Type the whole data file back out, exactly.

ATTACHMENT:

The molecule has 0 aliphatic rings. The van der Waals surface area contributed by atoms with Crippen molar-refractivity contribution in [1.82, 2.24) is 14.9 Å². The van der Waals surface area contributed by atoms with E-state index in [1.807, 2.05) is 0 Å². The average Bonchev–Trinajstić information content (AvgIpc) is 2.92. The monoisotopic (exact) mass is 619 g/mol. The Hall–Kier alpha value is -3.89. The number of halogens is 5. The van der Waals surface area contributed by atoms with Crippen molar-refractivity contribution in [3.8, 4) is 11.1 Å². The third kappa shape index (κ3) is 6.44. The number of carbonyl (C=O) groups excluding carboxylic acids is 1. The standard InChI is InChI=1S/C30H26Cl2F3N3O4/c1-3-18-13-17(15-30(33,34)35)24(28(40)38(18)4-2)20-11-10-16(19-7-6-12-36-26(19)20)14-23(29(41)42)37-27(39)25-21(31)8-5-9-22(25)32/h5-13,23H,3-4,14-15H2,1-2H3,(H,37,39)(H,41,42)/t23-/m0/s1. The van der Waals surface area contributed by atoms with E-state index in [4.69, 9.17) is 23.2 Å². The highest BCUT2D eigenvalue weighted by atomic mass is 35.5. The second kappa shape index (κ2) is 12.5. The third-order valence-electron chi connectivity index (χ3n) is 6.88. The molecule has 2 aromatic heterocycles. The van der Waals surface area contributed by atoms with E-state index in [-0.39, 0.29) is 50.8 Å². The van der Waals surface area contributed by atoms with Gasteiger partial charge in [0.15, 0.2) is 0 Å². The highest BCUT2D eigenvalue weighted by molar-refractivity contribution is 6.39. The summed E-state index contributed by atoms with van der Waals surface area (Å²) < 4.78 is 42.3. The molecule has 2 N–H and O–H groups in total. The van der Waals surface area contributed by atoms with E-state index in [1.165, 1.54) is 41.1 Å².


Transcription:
The molecule has 0 aliphatic rings. The van der Waals surface area contributed by atoms with Crippen molar-refractivity contribution in [1.82, 2.24) is 14.9 Å². The van der Waals surface area contributed by atoms with E-state index in [1.807, 2.05) is 0 Å². The average Bonchev–Trinajstić information content (AvgIpc) is 2.92. The monoisotopic (exact) mass is 619 g/mol. The Hall–Kier alpha value is -3.89. The number of halogens is 5. The van der Waals surface area contributed by atoms with Crippen molar-refractivity contribution in [3.8, 4) is 11.1 Å². The third kappa shape index (κ3) is 6.44. The number of carbonyl (C=O) groups excluding carboxylic acids is 1. The standard InChI is InChI=1S/C30H26Cl2F3N3O4/c1-3-18-13-17(15-30(33,34)35)24(28(40)38(18)4-2)20-11-10-16(19-7-6-12-36-26(19)20)14-23(29(41)42)37-27(39)25-21(31)8-5-9-22(25)32/h5-13,23H,3-4,14-15H2,1-2H3,(H,37,39)(H,41,42)/t23-/m0/s1. The van der Waals surface area contributed by atoms with E-state index in [4.69, 9.17) is 23.2 Å². The highest BCUT2D eigenvalue weighted by atomic mass is 35.5. The second kappa shape index (κ2) is 12.5. The third-order valence-electron chi connectivity index (χ3n) is 6.88. The molecule has 2 aromatic heterocycles. The van der Waals surface area contributed by atoms with E-state index in [-0.39, 0.29) is 50.8 Å². The van der Waals surface area contributed by atoms with Gasteiger partial charge in [0.15, 0.2) is 0 Å². The highest BCUT2D eigenvalue weighted by molar-refractivity contribution is 6.39. The summed E-state index contributed by atoms with van der Waals surface area (Å²) < 4.78 is 42.3. The molecule has 2 N–H and O–H groups in total. The van der Waals surface area contributed by atoms with E-state index in [1.165, 1.54) is 41.1 Å².